celebrating the 50th anniversary of
This is an excerpt from my Yoko Ono biography…
An all-embracing look at Yoko’s life and work in stunning detail.
Read all about it, see the reviews and
On June 14, 2017, The National Music Publishers Association awarded Song of the Century to John Lennon’s 1971 song ‘Imagine.’
“I feel, in the big picture –
the fact that John and I met was to do this song.”
– Yoko, Above Us Only Sky documentary, 2018
During the award ceremony, Yoko was given official co-writer’s credit on the song. We heard an audio interview of John saying that ‘Imagine’ should have been credited as a Lennon/Ono song…
“If it had been anyone other than my wife, I would’ve given them credit. Of course, the lyrics and concept of ‘Imagine’
was inspired by a piece in Yoko’s book Grapefruit.”
Imagine the clouds dripping.
Dig a hole in your garden to put them in.
The award was presented to Yoko with Sean by her side. Their dear friend Patti Smith was in attendance with her daughter Jesse.
Films of the recording sessions clearly show that Yoko also co- produced the Imagine album, along with John and Phil Spector.
The song ‘Imagine’ is in the key of C major. The instruments are allegedly tuned to the frequency of 528Hz – creating a softer, brighter sound believed to have healing properties. The longer wavelength of sound supposedly induces calm, healing and feelings of warmth. Whether or not this is true, there is certainly a peaceful aura about this song.
Aside from the influence of Yoko upon the lyrics, John was admittedly inspired by haiku poetry (especially the poems of Basho and Ryokan) during their visits to Japan. He felt that the simplicity of haiku allows the mind to be free from illusion, and you are left with great precision. This is evident in the simplicity and directness of his lyrics to ‘Imagine.’
“I think haiku is the most beautiful poetry I’ve ever read. I’d like to simplify my lyrics (to be) as beautiful as haiku. On the album, I’ve made the lyrics very simple and the music is very simple, and I feel as though it has a Zen spirit to it. This album is “shibui” (simple and unobtrusively beautiful).”
– John Lennon, interview disc promoting the album John Lennon / Plastic Ono Band
The lyric “above us only sky” stems from a story written by a Zen monk, stating that heaven and hell exist only in the mind. This line in the song, and the lyrics asking us to imagine “no religion too” upset some church groups decades later.
John: “I wish ‘Imagine’ would come true… I’ve been listening to it myself, because I get an objective view after, and I was imagining. I began to think: I don’t want that big house we built for ourselves in England. I don’t want the bother of owning all these big houses and big cars… Everything I own will be dissolved. I’ll cash in my chips, and anything that’s left I’ll make the best use of. Yoko is a three-tatami woman, and she’s been working on me to get rid of this ‘possessions complex’, which is something that happens to people who were poor like myself—not starving but poor.”
Yoko: “One tatami is the length and width of a person lying down. A friend of mine in Tokyo says that in today’s society, with its overpopulation, the natural space that a person can acquire without fighting or making unnatural efforts is three tatami – one for himself to lie down in, a second for his companion, and a third for them both to breathe in. There is a kind of poverty where you have an excess of things, and all your energy is directed toward getting and keeping them. John was poor, and it was natural for him to strive for wealth, but I come from a background of excessiveness. It was very natural for me to live in New York in a bohemian way, because I was trying to get away from that.”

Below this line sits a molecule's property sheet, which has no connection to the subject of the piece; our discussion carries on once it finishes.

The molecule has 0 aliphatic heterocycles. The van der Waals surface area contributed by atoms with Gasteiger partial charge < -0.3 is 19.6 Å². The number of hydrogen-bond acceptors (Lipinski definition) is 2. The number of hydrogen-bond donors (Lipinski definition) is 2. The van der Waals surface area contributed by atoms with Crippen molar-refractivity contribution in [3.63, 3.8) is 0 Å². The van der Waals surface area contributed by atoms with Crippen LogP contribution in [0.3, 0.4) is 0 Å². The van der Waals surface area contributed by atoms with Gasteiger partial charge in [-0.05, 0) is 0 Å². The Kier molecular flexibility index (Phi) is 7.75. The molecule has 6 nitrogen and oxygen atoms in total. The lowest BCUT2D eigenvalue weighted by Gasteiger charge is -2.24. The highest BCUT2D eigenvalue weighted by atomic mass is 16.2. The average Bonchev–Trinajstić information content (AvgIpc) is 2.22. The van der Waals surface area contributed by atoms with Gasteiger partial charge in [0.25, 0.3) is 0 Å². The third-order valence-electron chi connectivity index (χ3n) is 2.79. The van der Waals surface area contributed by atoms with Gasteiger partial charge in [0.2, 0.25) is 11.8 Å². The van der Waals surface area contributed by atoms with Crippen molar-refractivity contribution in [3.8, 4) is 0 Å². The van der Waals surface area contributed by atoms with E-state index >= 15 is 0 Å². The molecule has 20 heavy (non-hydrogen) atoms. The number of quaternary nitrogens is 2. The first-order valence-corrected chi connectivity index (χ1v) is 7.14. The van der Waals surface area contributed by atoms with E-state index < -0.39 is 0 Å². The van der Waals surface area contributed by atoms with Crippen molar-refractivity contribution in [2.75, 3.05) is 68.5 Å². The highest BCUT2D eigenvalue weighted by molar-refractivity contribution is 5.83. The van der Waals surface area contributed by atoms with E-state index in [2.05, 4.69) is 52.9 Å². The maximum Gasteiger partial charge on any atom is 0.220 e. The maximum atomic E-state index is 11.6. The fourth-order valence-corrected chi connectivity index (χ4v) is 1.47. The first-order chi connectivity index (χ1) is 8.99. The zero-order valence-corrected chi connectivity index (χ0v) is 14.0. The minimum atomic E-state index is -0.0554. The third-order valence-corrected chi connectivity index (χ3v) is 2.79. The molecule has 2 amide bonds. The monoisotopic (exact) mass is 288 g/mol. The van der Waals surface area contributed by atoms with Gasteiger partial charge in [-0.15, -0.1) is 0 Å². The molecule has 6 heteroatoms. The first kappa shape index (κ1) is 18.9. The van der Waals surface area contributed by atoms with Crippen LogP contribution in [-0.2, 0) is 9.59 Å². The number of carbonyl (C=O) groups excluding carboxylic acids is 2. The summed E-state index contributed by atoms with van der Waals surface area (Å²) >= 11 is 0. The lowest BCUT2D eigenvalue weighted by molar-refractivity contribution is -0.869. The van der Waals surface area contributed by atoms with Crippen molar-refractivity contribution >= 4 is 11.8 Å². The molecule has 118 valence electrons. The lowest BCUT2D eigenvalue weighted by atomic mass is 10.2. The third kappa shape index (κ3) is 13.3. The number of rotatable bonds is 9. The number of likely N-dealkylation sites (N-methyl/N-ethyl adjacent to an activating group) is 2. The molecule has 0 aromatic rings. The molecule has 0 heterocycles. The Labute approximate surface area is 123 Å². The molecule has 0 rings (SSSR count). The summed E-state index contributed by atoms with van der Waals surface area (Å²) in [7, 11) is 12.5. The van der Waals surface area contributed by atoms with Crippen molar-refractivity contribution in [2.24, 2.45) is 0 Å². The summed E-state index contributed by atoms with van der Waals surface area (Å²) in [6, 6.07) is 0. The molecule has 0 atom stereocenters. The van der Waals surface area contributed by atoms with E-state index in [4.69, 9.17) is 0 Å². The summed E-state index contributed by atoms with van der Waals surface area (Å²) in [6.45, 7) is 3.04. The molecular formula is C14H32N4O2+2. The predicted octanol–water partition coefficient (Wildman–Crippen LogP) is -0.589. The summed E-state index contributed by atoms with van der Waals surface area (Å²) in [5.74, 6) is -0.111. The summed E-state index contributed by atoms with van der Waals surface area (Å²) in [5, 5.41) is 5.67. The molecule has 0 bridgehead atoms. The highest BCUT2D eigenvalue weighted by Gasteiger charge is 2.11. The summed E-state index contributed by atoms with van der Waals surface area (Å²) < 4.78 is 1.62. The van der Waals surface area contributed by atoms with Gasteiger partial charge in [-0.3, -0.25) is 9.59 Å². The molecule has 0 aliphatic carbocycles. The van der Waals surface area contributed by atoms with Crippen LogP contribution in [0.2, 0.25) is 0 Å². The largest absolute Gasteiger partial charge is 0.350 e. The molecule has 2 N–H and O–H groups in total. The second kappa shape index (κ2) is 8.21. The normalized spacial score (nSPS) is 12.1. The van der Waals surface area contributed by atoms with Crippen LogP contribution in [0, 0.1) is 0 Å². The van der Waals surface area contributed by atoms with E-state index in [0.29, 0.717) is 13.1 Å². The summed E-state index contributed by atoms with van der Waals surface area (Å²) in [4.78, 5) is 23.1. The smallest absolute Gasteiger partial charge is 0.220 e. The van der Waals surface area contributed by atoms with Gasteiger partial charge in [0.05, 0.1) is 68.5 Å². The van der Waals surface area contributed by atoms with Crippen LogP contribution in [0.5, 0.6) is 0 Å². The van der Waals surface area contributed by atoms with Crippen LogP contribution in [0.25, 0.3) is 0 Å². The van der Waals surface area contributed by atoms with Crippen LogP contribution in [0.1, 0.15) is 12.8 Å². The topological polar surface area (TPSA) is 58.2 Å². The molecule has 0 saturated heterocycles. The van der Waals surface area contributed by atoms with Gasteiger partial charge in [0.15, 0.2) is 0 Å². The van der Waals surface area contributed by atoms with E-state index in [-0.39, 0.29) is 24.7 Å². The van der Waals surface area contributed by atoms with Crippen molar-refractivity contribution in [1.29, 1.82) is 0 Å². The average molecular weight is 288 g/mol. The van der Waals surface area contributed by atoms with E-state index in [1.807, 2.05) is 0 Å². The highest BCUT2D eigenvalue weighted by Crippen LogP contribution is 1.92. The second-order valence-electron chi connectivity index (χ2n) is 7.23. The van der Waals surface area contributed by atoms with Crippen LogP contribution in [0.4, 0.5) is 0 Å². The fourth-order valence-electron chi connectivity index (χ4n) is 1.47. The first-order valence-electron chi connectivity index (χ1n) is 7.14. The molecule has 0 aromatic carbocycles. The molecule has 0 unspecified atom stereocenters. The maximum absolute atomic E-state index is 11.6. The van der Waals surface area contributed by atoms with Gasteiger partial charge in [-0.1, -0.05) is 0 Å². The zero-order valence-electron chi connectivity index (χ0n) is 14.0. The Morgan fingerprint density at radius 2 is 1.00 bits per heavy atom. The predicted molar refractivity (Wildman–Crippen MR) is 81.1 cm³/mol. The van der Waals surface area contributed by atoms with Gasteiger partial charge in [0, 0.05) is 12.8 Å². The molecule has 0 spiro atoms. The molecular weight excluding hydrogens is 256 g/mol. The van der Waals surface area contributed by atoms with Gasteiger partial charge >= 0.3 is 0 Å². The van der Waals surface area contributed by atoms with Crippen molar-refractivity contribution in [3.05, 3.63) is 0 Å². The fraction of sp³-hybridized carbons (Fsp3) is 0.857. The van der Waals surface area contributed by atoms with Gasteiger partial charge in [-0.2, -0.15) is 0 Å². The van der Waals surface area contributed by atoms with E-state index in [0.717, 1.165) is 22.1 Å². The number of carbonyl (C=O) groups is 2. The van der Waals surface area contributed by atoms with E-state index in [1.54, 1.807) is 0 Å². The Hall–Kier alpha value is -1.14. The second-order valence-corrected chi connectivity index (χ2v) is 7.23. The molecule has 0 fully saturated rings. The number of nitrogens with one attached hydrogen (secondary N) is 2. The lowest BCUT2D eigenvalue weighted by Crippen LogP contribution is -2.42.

John: “It’s clogging my mind just to think about what amount of gear I have in England. All my books and possessions… I’m going to tick off the things I really want, really need. The rest goes to libraries or prisons – the whole damn lot. I might keep my rock-and-roll collection, but even that I’m thinking about.”
Yoko: “If we lost everything in here, we might be annoyed, but not to the point where it would affect our health. I like the idea of everything being transient, so that all that is with me is somebody I love, and myself.”
– To Hendrik Hertzberg, The New Yorker, January 8, 1972
Sean Ono Lennon re: ‘Imagine’
“The thing that’s remarkable to me about Imagine is, it’s really hard for me to take when rock stars try to lecture me about politics or how I should think about things philosophically. I’m not against it, but it’s just really hard to take. It’s really hard to not just feel like, “Come on. Shut up.” And somehow my dad pulls it off with “Imagine,” this almost impossible feat, which is to sincerely talk about world philosophy and not sound like an arrogant person. I think there’s something about his personality. I don’t think anyone else could have pulled it off, and I think it has to do with how obviously cynical he is as a person. He clearly is coming to those ideas with a great effort to overcome his own kind of extreme cynicism and sarcasm about everything. It’s very interesting to me, because usually it’s not my favorite song.
John presented Yoko with a white Steinway “O” Grand piano on her 38th birthday affixed with a silver plaque inscribed…
A White Piano
From John with Love 18.2.1971”
This story is an excerpt from my Yoko Ono biography
In Your Mind – The Infinite Universe of Yoko Ono
by Madeline Bocaro
An all-embracing look at Yoko Ono’s life, music and art – in stunning detail.
Read all about the book, see the reviews and
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